The popular cowboy, author and artist made promoting Western ways his life mission.
By William Reynolds
April 6, 2018
During the first quarter of the 20th century, America was on a headlong rush to modernize. The automobile, the electric light, and the telephone had all contributed to the shrinking of distance and the illumination of the night. The ways of the cowboy West were in danger of being pushed aside or worse—forgotten. More than most, Montana artist Charles M. Russell worked steadily to depict the ways of the West in his paintings and sculpture. He was a bell ringer for Western ways and he attracted a legion of loyal artists, followers and collectors. One of them, a talented young man from Webster Groves, Missouri, would go on to be his only protégé, and after Russell’s death in 1926 would carry the flame of Russell’s passion—lighting the path for many other significant Western artists, writers and filmmakers along the way. Keeping the West alive—this was the mission of Joe De Yong.
Like Russell, De Yong hailed from Missouri, born only a few miles from Russell’s birthplace of St. Louis. De Yong was raised in Indian country and as he stated in his work-in-progress-but-never-finished biography, I, Mine and Me, “My parents moved to the Cherokee Nation of Indian Territory in 1899. In a community where cowboys and Indians were still commonplace, and with a strong personal attraction to horses, it was only natural that I should have become a Kid Cowhand….”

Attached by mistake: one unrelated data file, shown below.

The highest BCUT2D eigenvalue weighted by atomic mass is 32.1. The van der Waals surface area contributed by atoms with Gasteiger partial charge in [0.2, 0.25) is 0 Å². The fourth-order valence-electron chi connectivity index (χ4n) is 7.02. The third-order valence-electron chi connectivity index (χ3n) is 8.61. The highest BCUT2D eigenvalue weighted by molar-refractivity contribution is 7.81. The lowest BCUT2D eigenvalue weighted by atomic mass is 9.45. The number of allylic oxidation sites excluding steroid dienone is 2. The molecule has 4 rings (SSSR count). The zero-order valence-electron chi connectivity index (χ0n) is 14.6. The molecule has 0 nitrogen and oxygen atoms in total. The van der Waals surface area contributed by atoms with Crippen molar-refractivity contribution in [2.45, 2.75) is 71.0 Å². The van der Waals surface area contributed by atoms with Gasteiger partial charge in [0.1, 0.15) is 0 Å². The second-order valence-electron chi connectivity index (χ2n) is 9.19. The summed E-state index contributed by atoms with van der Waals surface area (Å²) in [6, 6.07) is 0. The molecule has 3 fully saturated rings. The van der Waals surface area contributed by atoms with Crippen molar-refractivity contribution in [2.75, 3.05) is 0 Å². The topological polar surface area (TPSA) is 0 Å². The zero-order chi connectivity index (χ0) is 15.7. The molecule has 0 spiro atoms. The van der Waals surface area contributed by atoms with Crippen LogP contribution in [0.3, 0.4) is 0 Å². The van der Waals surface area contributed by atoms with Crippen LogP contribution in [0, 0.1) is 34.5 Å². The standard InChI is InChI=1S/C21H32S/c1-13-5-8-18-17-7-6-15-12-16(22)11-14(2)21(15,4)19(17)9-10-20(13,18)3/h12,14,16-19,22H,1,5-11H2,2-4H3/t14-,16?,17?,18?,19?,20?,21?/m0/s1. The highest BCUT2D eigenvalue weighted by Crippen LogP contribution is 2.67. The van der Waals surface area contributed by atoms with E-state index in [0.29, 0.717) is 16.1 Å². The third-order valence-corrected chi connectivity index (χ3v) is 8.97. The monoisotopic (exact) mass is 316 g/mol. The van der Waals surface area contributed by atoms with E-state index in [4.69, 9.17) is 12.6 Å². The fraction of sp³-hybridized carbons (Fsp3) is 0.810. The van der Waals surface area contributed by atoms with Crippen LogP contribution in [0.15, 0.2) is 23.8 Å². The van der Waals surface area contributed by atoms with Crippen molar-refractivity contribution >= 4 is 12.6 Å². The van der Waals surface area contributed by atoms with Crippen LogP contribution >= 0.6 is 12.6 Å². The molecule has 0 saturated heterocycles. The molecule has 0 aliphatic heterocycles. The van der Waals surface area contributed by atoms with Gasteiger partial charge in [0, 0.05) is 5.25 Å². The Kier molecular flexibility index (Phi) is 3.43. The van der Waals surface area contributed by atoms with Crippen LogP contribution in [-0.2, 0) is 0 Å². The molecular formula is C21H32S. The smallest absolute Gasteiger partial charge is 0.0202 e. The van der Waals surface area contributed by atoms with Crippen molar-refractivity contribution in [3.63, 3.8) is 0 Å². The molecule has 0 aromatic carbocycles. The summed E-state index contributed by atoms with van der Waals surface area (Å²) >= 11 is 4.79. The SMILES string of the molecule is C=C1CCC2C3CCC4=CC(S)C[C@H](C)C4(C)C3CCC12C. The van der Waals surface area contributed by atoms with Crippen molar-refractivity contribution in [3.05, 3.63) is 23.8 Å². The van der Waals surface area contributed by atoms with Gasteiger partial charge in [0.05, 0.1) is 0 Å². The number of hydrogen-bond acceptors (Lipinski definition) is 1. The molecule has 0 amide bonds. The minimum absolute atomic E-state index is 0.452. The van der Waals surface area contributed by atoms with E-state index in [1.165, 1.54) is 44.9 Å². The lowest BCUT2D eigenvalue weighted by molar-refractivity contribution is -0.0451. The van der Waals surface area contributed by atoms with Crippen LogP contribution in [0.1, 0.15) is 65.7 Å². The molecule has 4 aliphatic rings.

De Yong pursued his love of horses when not in school and started day-working on ranches at the age of 13. He had an almost obsessive passion for the cowboy life and tried very hard to emulate the top-notch cowhands whom he truly admired. He wrote of them, “…some were better hands than others, some were better men, but anybody could read that list forward and back or right down the big middle, and it still means the same thing, they were the real ones.”
Around 1910, De Yong, 16, was working cattle on the Horseshoe L Ranch in Dewey, Oklahoma, when Tom Mix came to town. Mix, the former livestock foreman of the famous Miller 101 Ranch in Bliss, Oklahoma, had found a life in “moving pictures,” and at the time was doing a movie called Ranch Life in the Great Southwest. De Yong got a bit part in the production and after seeing the action, was bitten by the acting bug. He worked again with Mix on a picture in Arizona and it was then that he contracted cerebral meningitis, which in his own words left him, “totally deaf, cross eyed, and without any sense of balance.”